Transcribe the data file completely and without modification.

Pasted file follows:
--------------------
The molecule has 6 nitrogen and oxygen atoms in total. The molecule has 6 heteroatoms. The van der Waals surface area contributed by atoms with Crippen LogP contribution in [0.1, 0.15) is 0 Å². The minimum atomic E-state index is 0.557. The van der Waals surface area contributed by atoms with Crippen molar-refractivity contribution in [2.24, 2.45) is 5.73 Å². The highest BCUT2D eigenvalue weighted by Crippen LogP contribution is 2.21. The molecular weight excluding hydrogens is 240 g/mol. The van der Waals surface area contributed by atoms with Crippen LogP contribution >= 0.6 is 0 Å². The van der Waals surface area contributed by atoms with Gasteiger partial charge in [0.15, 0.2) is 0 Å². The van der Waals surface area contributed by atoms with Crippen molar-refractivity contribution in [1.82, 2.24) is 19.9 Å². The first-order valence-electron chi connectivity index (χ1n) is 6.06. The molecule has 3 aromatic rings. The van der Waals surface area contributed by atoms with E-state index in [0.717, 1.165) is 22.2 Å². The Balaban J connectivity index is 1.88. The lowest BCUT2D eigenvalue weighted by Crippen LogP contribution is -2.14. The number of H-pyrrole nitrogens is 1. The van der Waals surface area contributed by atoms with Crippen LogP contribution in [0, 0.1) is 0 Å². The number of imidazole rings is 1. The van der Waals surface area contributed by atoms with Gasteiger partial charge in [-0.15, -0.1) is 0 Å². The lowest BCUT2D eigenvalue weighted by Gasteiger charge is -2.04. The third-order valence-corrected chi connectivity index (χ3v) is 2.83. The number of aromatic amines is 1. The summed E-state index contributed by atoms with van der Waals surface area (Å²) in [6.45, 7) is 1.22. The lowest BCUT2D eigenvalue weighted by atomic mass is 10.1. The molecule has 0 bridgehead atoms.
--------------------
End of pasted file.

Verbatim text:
The molecule has 6 nitrogen and oxygen atoms in total. The molecule has 6 heteroatoms. The van der Waals surface area contributed by atoms with Crippen LogP contribution in [0.1, 0.15) is 0 Å². The minimum atomic E-state index is 0.557. The van der Waals surface area contributed by atoms with Crippen molar-refractivity contribution in [2.24, 2.45) is 5.73 Å². The highest BCUT2D eigenvalue weighted by Crippen LogP contribution is 2.21. The molecular weight excluding hydrogens is 240 g/mol. The van der Waals surface area contributed by atoms with Crippen LogP contribution >= 0.6 is 0 Å². The van der Waals surface area contributed by atoms with Gasteiger partial charge in [0.15, 0.2) is 0 Å². The van der Waals surface area contributed by atoms with Crippen molar-refractivity contribution in [1.82, 2.24) is 19.9 Å². The first-order valence-electron chi connectivity index (χ1n) is 6.06. The molecule has 3 aromatic rings. The van der Waals surface area contributed by atoms with E-state index in [0.717, 1.165) is 22.2 Å². The Balaban J connectivity index is 1.88. The lowest BCUT2D eigenvalue weighted by Crippen LogP contribution is -2.14. The number of H-pyrrole nitrogens is 1. The van der Waals surface area contributed by atoms with Crippen LogP contribution in [0, 0.1) is 0 Å². The number of imidazole rings is 1. The van der Waals surface area contributed by atoms with Gasteiger partial charge in [-0.15, -0.1) is 0 Å². The lowest BCUT2D eigenvalue weighted by Gasteiger charge is -2.04. The third-order valence-corrected chi connectivity index (χ3v) is 2.83. The number of aromatic amines is 1. The summed E-state index contributed by atoms with van der Waals surface area (Å²) in [6.45, 7) is 1.22. The lowest BCUT2D eigenvalue weighted by atomic mass is 10.1. The molecule has 0 bridgehead atoms.